U of G prof says climate fears based on flawed statistics
A University of Guelph professor is part of a team that has found a computer programming error in the temperature history graph that’s been used to demonstrate global warming and the need for the Kyoto Protocol, which comes into effect Feb. 16.
Economics professor Ross McKitrick and his coauthor, Stephen McIntyre, have uncovered fundamental flaws in the “hockey stick graph” used by the Intergovernmental Panel on Climate Change to argue that the 1990s were the warmest decade of the millennium. Their research is appearing in Geophysical Research Letters and the interdisciplinary science journal Environment and Energy.
The widely used hockey stick graph, which shows average temperatures since AD 1000, got its name because it looks like a hockey stick lying on its side; average temperatures remain steady for 900 years and then shoot up in the 1900s, creating the blade of the hockey stick. Since the graph was published in Nature and Geophysical Research Letters by University of Virginia professor Michael Mann in the late 1990s, it’s been the basis for showing the effects of global warming.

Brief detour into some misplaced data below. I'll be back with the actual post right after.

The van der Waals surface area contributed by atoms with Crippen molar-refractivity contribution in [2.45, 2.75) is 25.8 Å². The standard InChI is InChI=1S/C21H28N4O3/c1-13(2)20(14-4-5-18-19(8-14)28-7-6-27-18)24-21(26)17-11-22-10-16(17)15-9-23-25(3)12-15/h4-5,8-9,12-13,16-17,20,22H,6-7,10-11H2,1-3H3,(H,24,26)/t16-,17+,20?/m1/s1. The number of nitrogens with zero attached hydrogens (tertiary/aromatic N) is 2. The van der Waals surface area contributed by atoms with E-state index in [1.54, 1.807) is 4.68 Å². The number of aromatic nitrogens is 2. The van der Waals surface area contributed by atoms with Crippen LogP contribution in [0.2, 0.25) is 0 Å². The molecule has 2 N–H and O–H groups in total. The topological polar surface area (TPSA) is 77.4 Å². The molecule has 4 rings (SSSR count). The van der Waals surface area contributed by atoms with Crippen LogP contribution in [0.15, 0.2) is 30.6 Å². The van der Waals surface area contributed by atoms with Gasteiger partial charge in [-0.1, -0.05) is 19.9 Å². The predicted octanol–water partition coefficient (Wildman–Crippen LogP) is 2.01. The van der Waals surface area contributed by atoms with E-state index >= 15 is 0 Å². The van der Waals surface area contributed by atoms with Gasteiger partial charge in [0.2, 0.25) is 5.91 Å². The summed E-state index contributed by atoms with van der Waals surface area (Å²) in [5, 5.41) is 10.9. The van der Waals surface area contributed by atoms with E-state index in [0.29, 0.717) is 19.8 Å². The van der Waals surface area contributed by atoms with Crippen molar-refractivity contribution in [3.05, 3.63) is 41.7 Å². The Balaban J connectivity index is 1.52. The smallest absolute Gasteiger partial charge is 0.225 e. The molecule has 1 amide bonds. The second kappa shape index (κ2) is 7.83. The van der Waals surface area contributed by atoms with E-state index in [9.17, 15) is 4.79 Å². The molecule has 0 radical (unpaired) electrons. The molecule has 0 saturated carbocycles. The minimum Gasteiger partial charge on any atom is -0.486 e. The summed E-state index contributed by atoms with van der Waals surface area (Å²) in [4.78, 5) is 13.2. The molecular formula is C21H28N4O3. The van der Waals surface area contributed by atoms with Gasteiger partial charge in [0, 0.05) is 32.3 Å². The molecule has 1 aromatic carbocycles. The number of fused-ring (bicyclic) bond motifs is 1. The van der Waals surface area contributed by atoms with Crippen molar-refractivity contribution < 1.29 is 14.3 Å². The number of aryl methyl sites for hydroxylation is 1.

“We uncovered several flaws in the hockey stick study, notably a computer programming error that overemphasized ‘hockey stick’ shapes in the climate data and downplayed everything else,” said McKitrick.
Because reliable temperature measurements have been available only since about 1850, Mann’s study used the dimensions of tree rings to calculate earlier average temperatures. But McKitrick and McIntyre found that each tree ring series was transformed incorrectly by subtracting the 1902 to 1980 mean, rather than the mean over the whole length of the series. “As a result, the variance of hockey stick-shaped tree ring data – which makes up only a small portion of the database – gets inflated, and a subsequent part of the program puts all the weight on it, effectively ignoring the rest of the data,” said McKitrick.
The researchers applied Mann’s method to lists of trendless random numbers with the same pattern of variability as tree ring data. “His method yielded a hockey stick-shaped pattern 99 per cent of the time,” said McKitrick. “This erroneously suggests that the data are dominated by hockey stick patterns, when, in fact, the data we fed in are simply machine-generated noise with no underlying trend.”
When McKitrick and McIntyre corrected the analysis and recalculated average temperatures using the same tree ring data used by Mann, they found that the 20th century still experienced an increase in average temperature, but the change is well within the bounds of natural variability.
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